Forest floor conditions are represented by “texture maps” that add color and grain to the terrain surface.  Once the configuration and texturing is complete, the tree objects are “poured” onto the surface for the final composition with fog/haze added as appropriate.


The link between the GIS data and the graphic software is critical.  For each polygon, the data identifies the types of trees present, their relative occurrence (termed stocking density) and maturity (age, height).  In a mixed stand, such as spruce, fir and interspersed aspen, several tree symbols will be used.  Tree stocking identifies the number of trees per acre for each of the species present.  This information is used to determine the number tree objects to “plant” and cross-link to the appropriate tree symbols in 3-D tree object library.  The relative positioning of the polygon on the terrain surface with respect to the viewpoint determines which snapshot of the tree provides the best view and sun angle representation.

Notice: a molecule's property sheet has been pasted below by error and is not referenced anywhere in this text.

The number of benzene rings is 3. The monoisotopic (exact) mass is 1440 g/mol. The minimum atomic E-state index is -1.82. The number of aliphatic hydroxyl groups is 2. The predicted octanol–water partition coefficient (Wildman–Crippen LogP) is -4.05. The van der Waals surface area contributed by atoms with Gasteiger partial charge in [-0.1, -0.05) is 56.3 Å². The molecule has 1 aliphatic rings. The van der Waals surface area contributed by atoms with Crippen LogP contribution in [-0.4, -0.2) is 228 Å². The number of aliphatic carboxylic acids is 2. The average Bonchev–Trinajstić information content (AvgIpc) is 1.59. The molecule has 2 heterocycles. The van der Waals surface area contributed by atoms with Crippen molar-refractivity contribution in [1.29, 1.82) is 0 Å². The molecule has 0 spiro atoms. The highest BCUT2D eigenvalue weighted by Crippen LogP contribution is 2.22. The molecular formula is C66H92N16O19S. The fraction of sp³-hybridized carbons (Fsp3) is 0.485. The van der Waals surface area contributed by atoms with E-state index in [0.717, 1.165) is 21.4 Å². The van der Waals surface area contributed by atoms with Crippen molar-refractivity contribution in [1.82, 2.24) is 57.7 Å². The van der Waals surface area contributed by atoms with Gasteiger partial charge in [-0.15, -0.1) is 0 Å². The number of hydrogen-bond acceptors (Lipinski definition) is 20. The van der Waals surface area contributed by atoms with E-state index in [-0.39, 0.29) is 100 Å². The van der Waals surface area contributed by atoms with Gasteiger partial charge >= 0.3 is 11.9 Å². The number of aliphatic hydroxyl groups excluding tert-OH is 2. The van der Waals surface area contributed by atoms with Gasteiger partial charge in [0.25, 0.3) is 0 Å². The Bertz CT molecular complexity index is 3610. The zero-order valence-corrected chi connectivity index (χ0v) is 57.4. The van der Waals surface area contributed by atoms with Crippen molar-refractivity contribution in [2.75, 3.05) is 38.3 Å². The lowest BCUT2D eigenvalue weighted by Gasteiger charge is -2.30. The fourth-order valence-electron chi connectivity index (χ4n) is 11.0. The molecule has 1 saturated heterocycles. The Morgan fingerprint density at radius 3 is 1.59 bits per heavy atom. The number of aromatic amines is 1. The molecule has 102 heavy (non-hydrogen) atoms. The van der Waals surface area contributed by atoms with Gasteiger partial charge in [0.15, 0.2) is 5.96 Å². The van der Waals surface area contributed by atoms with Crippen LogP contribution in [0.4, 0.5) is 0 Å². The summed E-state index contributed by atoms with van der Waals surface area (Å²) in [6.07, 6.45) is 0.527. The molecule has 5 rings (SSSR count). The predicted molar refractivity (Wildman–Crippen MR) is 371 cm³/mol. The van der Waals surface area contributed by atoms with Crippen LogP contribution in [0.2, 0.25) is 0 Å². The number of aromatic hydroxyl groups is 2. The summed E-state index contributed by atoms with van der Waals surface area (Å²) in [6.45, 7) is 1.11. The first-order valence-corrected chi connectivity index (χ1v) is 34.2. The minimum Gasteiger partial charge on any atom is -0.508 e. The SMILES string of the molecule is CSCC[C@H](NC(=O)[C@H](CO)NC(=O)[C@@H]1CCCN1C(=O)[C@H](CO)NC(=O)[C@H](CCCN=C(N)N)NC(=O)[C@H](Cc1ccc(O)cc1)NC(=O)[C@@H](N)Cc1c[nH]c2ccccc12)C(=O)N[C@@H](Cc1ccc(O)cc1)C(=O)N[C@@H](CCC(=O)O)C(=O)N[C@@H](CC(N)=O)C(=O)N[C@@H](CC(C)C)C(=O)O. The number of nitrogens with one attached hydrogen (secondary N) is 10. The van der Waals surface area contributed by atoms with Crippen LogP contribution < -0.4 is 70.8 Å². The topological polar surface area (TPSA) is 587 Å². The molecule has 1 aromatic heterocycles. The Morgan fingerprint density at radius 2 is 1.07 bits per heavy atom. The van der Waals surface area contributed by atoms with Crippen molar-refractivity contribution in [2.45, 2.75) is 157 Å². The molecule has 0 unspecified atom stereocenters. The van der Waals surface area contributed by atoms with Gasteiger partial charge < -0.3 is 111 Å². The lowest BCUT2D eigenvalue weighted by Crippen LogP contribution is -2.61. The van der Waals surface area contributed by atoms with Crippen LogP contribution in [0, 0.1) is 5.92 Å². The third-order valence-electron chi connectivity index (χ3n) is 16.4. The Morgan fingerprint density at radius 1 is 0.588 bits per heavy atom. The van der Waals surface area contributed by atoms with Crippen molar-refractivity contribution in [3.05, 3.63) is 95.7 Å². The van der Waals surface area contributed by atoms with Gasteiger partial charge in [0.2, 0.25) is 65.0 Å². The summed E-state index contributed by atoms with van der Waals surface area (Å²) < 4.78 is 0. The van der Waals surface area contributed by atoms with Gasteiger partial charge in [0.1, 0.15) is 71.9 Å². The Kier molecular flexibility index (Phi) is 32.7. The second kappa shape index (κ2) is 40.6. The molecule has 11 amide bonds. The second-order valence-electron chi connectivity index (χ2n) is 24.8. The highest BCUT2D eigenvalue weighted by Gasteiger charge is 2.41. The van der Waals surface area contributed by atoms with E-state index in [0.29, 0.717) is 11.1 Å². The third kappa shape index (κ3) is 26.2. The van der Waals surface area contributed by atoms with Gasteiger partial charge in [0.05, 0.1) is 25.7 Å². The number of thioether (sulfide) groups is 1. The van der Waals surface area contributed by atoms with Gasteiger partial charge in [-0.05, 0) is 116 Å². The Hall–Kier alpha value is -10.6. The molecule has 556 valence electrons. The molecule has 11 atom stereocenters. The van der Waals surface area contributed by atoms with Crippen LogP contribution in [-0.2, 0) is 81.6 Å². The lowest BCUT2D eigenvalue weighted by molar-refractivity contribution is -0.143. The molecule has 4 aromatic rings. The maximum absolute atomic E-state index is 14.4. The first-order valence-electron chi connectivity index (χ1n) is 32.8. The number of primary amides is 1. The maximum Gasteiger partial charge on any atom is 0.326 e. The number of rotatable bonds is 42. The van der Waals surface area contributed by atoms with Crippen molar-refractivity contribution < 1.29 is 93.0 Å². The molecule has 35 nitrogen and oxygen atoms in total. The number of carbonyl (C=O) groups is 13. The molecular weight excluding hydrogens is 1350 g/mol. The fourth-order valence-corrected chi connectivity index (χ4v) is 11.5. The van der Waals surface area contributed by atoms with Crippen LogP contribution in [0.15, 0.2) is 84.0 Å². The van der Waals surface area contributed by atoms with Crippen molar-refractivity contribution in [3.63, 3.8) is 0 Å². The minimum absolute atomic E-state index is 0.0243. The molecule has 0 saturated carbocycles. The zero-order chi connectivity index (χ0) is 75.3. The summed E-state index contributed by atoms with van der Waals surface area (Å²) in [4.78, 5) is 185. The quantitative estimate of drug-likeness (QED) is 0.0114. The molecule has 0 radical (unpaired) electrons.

Finally, information on percent maturity establishes the baseline height of the tree.  In a detailed tree library several different tree objects are generated to represent the continuum from immature, mature and old growth forms.  Figure 2 shows the tree exam files for two polygons identified in the adjacent graphic.  The first column of values identifies the tree symbol (library ID#).  Polygon 1573 has 21 distinct tree types including snags (dead trees).  Polygon 1658 is much smaller and only contains 16 different types.  The second column indicates the percent maturity while the third defines the number of trees.  These data shown are for an extremely detailed U.S. Forest Service research area in Colorado.  Most operational landscape visualizations, however, have only one or just a few tree types represented per polygon.


Figure 2.  Forest inventory data establishes tree types, stocking density and maturity.


Once the appropriate tree symbol and number of trees are identified the computer can begin “planting” them.  This step involves determining a specific location within the polygon and sizing the snapshot based on the tree’s distance from the viewpoint.  Most often trees are randomly placed however clumping and compaction factors can be used to create clustered patterns if appropriate.


Figure 3.  Tree symbols are “planted” then sized depending on their distance from the viewpoint.